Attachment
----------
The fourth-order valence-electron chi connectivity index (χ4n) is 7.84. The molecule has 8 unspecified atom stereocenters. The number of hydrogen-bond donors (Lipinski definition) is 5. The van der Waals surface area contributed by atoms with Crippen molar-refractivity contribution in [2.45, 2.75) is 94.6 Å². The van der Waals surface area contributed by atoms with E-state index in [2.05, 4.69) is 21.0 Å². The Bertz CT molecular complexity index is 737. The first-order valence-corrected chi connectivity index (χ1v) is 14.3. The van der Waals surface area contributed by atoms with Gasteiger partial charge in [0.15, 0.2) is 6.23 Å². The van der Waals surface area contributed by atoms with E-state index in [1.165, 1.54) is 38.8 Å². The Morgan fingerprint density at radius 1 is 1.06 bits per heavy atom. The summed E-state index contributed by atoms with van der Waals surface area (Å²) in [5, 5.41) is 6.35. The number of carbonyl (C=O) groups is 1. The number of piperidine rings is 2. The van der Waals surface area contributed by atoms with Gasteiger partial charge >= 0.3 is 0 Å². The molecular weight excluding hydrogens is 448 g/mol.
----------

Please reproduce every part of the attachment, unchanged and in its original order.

The fourth-order valence-electron chi connectivity index (χ4n) is 7.84. The molecule has 8 unspecified atom stereocenters. The number of hydrogen-bond donors (Lipinski definition) is 5. The van der Waals surface area contributed by atoms with Crippen molar-refractivity contribution in [2.45, 2.75) is 94.6 Å². The van der Waals surface area contributed by atoms with E-state index in [2.05, 4.69) is 21.0 Å². The Bertz CT molecular complexity index is 737. The first-order valence-corrected chi connectivity index (χ1v) is 14.3. The van der Waals surface area contributed by atoms with Gasteiger partial charge in [0.15, 0.2) is 6.23 Å². The van der Waals surface area contributed by atoms with E-state index in [1.165, 1.54) is 38.8 Å². The Morgan fingerprint density at radius 1 is 1.06 bits per heavy atom. The summed E-state index contributed by atoms with van der Waals surface area (Å²) in [5, 5.41) is 6.35. The number of carbonyl (C=O) groups is 1. The number of piperidine rings is 2. The van der Waals surface area contributed by atoms with Gasteiger partial charge >= 0.3 is 0 Å². The molecular weight excluding hydrogens is 448 g/mol.